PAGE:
JX: Yea I wrote the ballads on the album, definitely wrote the ballads on that, I co-wrote with some people like my home girl Cassandra, we went to school together and she’s a dope writer, she actually sings backup for me. I wrote like 90% of that mixtape. Basically that’s a side of my artistry that you will see on the album because I think that’s dear to me and I think that’s what distinguishes me from other r&b artists. I could do club records, radio records, but there’s a side where I can give you songs when you just want to mellow out with your girl or you want to listen to a real r&b song. So when you listen to “Can I Live,” you’ll find a mixture of those songs and songs like “I Don’t Care” and “Let’s Ride.” It’s a dope album, I’m happy with it and I feel it shows a lot of different music. Nothing on that album is going to sound the same.

YKIGS: There was a line in your bio that stood out to me and that’s where you said “I’m not doing this for cars and clothes. My music is to change people’s lives.” How did you develop that outlook about your music?

JX: I developed that because Stevie Wonder taught me that. Basically I have a song called “Mommy I Love You” that I performed for him and he was touched, he was so touched that he started talking about his mother who passed away. Basically to get you into the story, the name of the album “Can I Live?” is basically about making choices in life and whether or not they’re right or wrong choices, can you live with it? So being an artist and going to college and having a scholarship, I was faced with my mom who had heart disease, who got diagnosed with heart disease, and it was a very challenging time in my life where basically I was trying to figure out if I should stay in school, if I should drop out, if I should get a job to help her out because she wasn’t able to work anymore. Something told me to stick to what I believed in and I stuck to what I believed in and I got a record deal immediately after graduating college. I just want to give people in my position that come from a single parent house and have doubts in themselves to know that it is possible. So when you listen to the album you’ll learn about things and situations that I’ve been through that I’m sharing with the listener and letting them know you don’t always have to take the easy way out. I feel like the message is strong and I want to help people get to places and know that if you believe in yourself then things will happen.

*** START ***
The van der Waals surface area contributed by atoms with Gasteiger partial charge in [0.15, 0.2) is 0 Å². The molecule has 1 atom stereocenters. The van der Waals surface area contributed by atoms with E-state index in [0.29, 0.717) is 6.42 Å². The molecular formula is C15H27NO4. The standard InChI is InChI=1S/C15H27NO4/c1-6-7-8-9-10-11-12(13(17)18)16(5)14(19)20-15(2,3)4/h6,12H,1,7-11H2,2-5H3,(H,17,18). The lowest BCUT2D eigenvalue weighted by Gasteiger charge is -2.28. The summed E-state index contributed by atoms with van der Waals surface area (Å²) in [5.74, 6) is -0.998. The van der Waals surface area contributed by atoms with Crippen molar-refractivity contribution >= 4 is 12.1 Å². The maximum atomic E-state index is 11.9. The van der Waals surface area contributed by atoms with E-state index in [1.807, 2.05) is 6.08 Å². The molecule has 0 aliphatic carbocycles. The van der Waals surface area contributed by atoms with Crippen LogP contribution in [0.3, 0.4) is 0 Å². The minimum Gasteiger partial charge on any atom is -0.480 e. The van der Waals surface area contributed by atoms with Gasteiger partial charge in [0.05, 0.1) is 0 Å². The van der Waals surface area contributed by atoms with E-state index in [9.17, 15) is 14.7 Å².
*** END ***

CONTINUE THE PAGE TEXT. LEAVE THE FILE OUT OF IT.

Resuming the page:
YKIGS: I like that, that’s good stuff.

JX: Appreciate it.

YKIGS: Do you think that maybe some other artists who are out now who are doing music don’t follow that same philosophy? I just wanted to hear your opinion on that.

JX: I think a lot of artists forget that, and this is all coming from Stevie, so I want everybody to know that Stevie asked of me to carry his legacy in making good music and becoming a teacher. As an artist it’s my job, he gave me a mandate and told me it’s my job to educate people, to bring people to a level where they can relate as a story teller. I think people forget as an r&b artist, as a lyricist, as a writer, I think a lot of artists forget, I’m not name calling or anything, but I think a lot of people with the music today, they forget to tell you something. Like what can you get from that music, from that song? Anybody can talk about poppin bottles in the club but where does that take you? Respectfully speaking, it’s a recession; the average person isn’t in the club poppin bottles. The average is going through the loss of a family member or someone who is sick or a breakup with a girl that they love, and I think a lot of artists forget about that. I’m basically going to fill up that void and that gap.

YKIGS: Yea I appreciate that outlook and as long as you keep making music following that philosophy you will always have my support, because that’s real right there.

JX: I appreciate you man and I’m definitely going to continue that and I promised Stevie Wonder that I would continue to be that person, a story teller and keep making music that’s going to change people’s lives.

YKIGS: That’s all of the questions I had for you, is there anything else you’d like to add?

JX: I appreciate you a lot and I just want everybody to know they can find me on my website, the music is real, pay attention, this year is going to be a good year, I feel confident in the music I’m getting ready to put out.